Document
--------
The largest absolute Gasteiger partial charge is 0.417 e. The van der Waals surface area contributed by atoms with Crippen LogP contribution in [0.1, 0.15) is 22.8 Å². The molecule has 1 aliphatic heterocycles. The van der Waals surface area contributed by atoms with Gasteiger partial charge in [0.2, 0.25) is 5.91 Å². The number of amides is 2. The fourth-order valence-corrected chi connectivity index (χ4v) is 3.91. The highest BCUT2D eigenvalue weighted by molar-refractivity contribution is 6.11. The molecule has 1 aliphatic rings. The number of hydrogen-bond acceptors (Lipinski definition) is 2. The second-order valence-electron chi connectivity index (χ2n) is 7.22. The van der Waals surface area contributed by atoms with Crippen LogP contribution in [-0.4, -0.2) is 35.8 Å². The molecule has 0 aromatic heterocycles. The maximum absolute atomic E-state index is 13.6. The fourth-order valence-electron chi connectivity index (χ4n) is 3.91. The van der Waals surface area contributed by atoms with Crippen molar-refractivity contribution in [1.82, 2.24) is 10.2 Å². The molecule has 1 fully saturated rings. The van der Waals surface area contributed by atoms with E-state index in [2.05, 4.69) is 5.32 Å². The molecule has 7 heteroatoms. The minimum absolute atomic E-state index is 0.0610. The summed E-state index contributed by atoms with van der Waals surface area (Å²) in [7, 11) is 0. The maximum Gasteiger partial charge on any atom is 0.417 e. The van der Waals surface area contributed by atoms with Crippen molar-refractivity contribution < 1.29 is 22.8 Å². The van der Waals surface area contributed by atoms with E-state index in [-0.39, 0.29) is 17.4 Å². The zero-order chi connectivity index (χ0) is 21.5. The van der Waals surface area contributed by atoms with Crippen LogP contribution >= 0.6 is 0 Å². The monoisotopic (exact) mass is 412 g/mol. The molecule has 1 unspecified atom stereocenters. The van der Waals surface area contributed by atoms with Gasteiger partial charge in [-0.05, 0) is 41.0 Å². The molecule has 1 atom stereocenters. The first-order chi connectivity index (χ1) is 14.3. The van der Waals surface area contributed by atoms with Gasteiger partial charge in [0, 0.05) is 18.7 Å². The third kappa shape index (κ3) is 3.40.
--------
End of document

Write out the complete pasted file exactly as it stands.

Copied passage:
The largest absolute Gasteiger partial charge is 0.417 e. The van der Waals surface area contributed by atoms with Crippen LogP contribution in [0.1, 0.15) is 22.8 Å². The molecule has 1 aliphatic heterocycles. The van der Waals surface area contributed by atoms with Gasteiger partial charge in [0.2, 0.25) is 5.91 Å². The number of amides is 2. The fourth-order valence-corrected chi connectivity index (χ4v) is 3.91. The highest BCUT2D eigenvalue weighted by molar-refractivity contribution is 6.11. The molecule has 1 aliphatic rings. The number of hydrogen-bond acceptors (Lipinski definition) is 2. The second-order valence-electron chi connectivity index (χ2n) is 7.22. The van der Waals surface area contributed by atoms with Crippen LogP contribution in [-0.4, -0.2) is 35.8 Å². The molecule has 0 aromatic heterocycles. The maximum absolute atomic E-state index is 13.6. The fourth-order valence-electron chi connectivity index (χ4n) is 3.91. The van der Waals surface area contributed by atoms with Crippen molar-refractivity contribution in [1.82, 2.24) is 10.2 Å². The molecule has 1 fully saturated rings. The van der Waals surface area contributed by atoms with E-state index in [2.05, 4.69) is 5.32 Å². The molecule has 7 heteroatoms. The minimum absolute atomic E-state index is 0.0610. The summed E-state index contributed by atoms with van der Waals surface area (Å²) in [7, 11) is 0. The maximum Gasteiger partial charge on any atom is 0.417 e. The van der Waals surface area contributed by atoms with Crippen molar-refractivity contribution < 1.29 is 22.8 Å². The van der Waals surface area contributed by atoms with E-state index in [-0.39, 0.29) is 17.4 Å². The zero-order chi connectivity index (χ0) is 21.5. The van der Waals surface area contributed by atoms with Crippen LogP contribution >= 0.6 is 0 Å². The monoisotopic (exact) mass is 412 g/mol. The molecule has 1 unspecified atom stereocenters. The van der Waals surface area contributed by atoms with Gasteiger partial charge in [-0.05, 0) is 41.0 Å². The molecule has 1 atom stereocenters. The first-order chi connectivity index (χ1) is 14.3. The van der Waals surface area contributed by atoms with Gasteiger partial charge in [0, 0.05) is 18.7 Å². The third kappa shape index (κ3) is 3.40.